The transcultural findings from the rural communities in Malaysia have led to the development an easy-to-understand manual for teachers to adapt and adopt Arts and Creativity in STEM subjects through Gamification techniques, complete with some blueprints of how existing games (local and international) can be remixed and repurposed for learning. The simplified game design process and game-based learning resources in the CreativeCulture Blueprint aim to support and provide continuing access and adoption by the teachers and students beyond the duration of the project. Printed copies of the blueprint have been distributed to the local teachers, students, lecturers and public/private agencies including the Ministry of Education in the recent Gamification Seminar- the first seminar of its kind for the educators in Sarawak, Malaysia. A digital copy is also made available as open online educational resources. The blueprints were co-developed with teachers, which demonstrates a highly participatory approach the project emphasised.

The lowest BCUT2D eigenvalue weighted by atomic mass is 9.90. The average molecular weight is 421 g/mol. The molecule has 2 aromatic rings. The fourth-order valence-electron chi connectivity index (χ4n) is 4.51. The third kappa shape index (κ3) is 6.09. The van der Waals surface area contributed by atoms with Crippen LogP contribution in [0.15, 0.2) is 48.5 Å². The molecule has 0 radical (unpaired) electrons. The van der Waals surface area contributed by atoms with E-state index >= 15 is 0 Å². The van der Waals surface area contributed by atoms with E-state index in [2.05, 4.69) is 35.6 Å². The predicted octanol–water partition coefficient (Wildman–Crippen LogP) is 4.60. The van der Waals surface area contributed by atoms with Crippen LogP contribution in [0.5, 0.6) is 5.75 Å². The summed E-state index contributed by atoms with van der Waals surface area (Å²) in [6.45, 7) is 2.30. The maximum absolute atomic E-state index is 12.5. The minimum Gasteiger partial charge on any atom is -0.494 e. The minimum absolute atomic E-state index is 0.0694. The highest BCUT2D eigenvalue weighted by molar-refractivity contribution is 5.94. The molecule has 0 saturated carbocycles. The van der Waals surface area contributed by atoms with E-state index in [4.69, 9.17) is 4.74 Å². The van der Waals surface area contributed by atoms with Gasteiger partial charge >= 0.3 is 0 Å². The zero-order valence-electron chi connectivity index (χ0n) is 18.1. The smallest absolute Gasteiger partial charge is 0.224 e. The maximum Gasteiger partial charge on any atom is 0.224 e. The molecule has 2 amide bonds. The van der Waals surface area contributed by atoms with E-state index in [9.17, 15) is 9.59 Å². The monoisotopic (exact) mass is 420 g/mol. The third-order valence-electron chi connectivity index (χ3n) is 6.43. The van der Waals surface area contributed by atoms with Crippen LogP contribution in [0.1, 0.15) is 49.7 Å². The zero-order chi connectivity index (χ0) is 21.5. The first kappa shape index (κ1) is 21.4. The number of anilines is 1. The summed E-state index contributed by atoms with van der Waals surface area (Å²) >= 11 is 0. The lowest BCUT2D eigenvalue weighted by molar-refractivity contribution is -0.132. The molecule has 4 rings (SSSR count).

Two sets of play cards were also constructed in this project, to provide guidance for local teachers to use Gamification in Learning and Design Thinking approach in planning their instructional delivery. These cards, as with the blueprint, have been widely disseminated to local teachers and educators. Both blueprint and cards are continuously improved to ensure congruence with the curricular needs. Findings from the initial round of dissemination suggested that these materials are effective in providing guided structure to think, organise, decide and create an instructional plan using game-based elements. 

    The Gamification Seminar (12th Dec 2018) also marked the launch of the brand new Gamification lab - the myCapsule Space - located at the Faculty of Computer Science and Information Technology at UNIMAS, which is open to educators who are looking to collaborate and co-create playful and gameful techniques and resources for education. This lab has now been established as a formal (the first ever in Malaysia) Gamification Centre. This forms the strategy for sustaining engagement with teachers and students, and to support experimentations for on-boarding other stakeholders and communities into innovating teaching and learning practices in Malaysia.